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Africa buoys French international education as security concerns remain

The route from Africa to France is a path well-trodden by students seeking overseas degrees and funnels in more than 40% of the international students at French education providers. This route has also served as a reassuring lifeline to France in 2016 as concerns around security impacted mobility from other student source countries.

Morocco, Algeria and Tunisia have largely driven the rise in African students studying in France in the last five years. Graphic: Campus France.

70% of African students perceive France to be a safe country to study in

The latest figures from Campus France show that student mobility from Africa has increased 6.7% in the last five years, driven largely by students from Morocco, Algeria and Tunisia.

“The perception of security after the attacks impacted students still at home more than the students in France”

In total, French higher education institutions hosted 133,893 African students in 2015/16 – 43.2% of all international students in the country – up from 126,986 last year.

According to Campus France stakeholders, international student visa applications to France took a hit after the November 2015 terror attacks in Paris and the attacks in Nice in July. Fewer students from the US and key Asian countries sought out France for university education. Africa, however, bucked the trend.

In October 2016, Campus France launched an ongoing survey of African students at home and in France to discover their motivations to study overseas and their perceptions of France as a study destination.

Initial results from the 1,800 respondents show that 70% of African students perceive France to be a safe country to study in.

Didier Rayon, head of Campus France’s studies and research department, noted that students already in France perceived it to be safer than students in African countries.

“The perception of security after the attacks impacted students still at home more than the students in France,” he said in a presentation of the statistics at Campus France Rencontres in Paris last month. “We have progress to make to make students feel more welcome.”

Although official 2016 figures haven’t been released, Olivier Chiche-Portiche, director of Campus France’s marketing and mobility department, told The PIE News security concerns had impacted mobility from Western countries, including the US, Brazil and major Asian markets like Korea and Japan.

Campus France report: international students from Africa up

Top destinations of African students in 2013. Data: UNESCO. Graphic: Campus France.

But, he argued, other factors could have contributed to the drop in visa applications from these markets. “You have to include also problems of economy from these countries. Brazil used to send a lot of students to France and it’s true that this year it dropped quite a lot.”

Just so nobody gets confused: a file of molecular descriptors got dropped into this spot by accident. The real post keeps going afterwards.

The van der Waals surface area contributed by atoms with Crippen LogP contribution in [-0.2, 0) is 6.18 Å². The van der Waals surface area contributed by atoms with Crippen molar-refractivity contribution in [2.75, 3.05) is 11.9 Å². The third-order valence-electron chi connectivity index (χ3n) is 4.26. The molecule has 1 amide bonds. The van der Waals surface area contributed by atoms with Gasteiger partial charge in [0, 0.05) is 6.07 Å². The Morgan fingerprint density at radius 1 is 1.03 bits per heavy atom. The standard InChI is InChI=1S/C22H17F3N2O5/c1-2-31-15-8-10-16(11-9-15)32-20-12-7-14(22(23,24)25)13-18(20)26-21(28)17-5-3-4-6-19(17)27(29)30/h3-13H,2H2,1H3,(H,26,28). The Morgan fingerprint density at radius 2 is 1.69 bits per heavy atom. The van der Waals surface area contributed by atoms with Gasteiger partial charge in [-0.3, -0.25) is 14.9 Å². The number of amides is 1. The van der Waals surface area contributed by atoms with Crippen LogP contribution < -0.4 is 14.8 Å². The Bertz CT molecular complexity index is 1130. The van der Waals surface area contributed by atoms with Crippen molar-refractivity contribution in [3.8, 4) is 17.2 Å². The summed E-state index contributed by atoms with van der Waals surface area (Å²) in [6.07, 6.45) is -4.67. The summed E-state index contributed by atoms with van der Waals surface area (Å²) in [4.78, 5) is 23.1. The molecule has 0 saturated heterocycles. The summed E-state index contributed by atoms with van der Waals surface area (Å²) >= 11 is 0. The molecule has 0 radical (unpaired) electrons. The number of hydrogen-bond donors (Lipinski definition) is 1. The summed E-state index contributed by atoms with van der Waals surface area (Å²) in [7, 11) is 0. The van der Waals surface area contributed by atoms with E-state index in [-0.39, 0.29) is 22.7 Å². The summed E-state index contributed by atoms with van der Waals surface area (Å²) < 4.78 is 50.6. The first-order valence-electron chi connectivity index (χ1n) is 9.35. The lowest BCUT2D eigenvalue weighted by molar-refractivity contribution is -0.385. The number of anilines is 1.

Historically, students from Western countries, especially the US, have pursued short-term study programmes, which could have made it easier for them to cancel or postpone study, he conceded.

“When you’re talking about a long academic programme, obviously they’re still going because it’s something that’s been maturing for many months and years and they will not stop for that,” said Chiche-Portiche.

“Because of this increase in African and Maghreb mobility from Africa there hasn’t been any effect on the total [number of students in France] but if you look at different countries and areas yes you can see that.”

Language plays an important role in France’s attractiveness in Africa, with 2015/16 figures showing francophone countries account for the largest share of students from the continent in France. Students from the Maghreb alone account for 23.2% of all international students in the country.

“Because of this increase in African and Maghreb mobility from Africa there hasn’t been any effect on the total number of students in France”

In five years, the largest gains have been seen in students from the Ivory Coast, up 49.6% to 6,283 students; Comoros, up 45% to 2,535; and the Democratic Republic of Congo, sending 1,563 students, up 74% since 2010.

The country attracts 85% of outbound Algerian students, 62% of mobile Moroccans and 57% of mobile Tunisians.

More than three-quarters (77.8%) of African students in France study at universities, mostly on undergraduate degrees, but the country’s famed Écoles de Management, Commerce and Écoles d’Ingénieurs are growing at a quicker rate, attracting 4.9% and 5.4% of students respectively.

In a bid to combat residual worries around security, Campus France has a special budget from the Ministry of Foreign Affairs to launch a global campaign promoting France as a safe destination for tourism and study that could roll out next year.

“We also try to work specifically with every country, giving some information about what is important,” said Chiche-Portiche. “For the US, for example, the French Embassy asked us to give a recount of all the security measures being taken in France inside the university because that’s what’s of most concern to the parents.”

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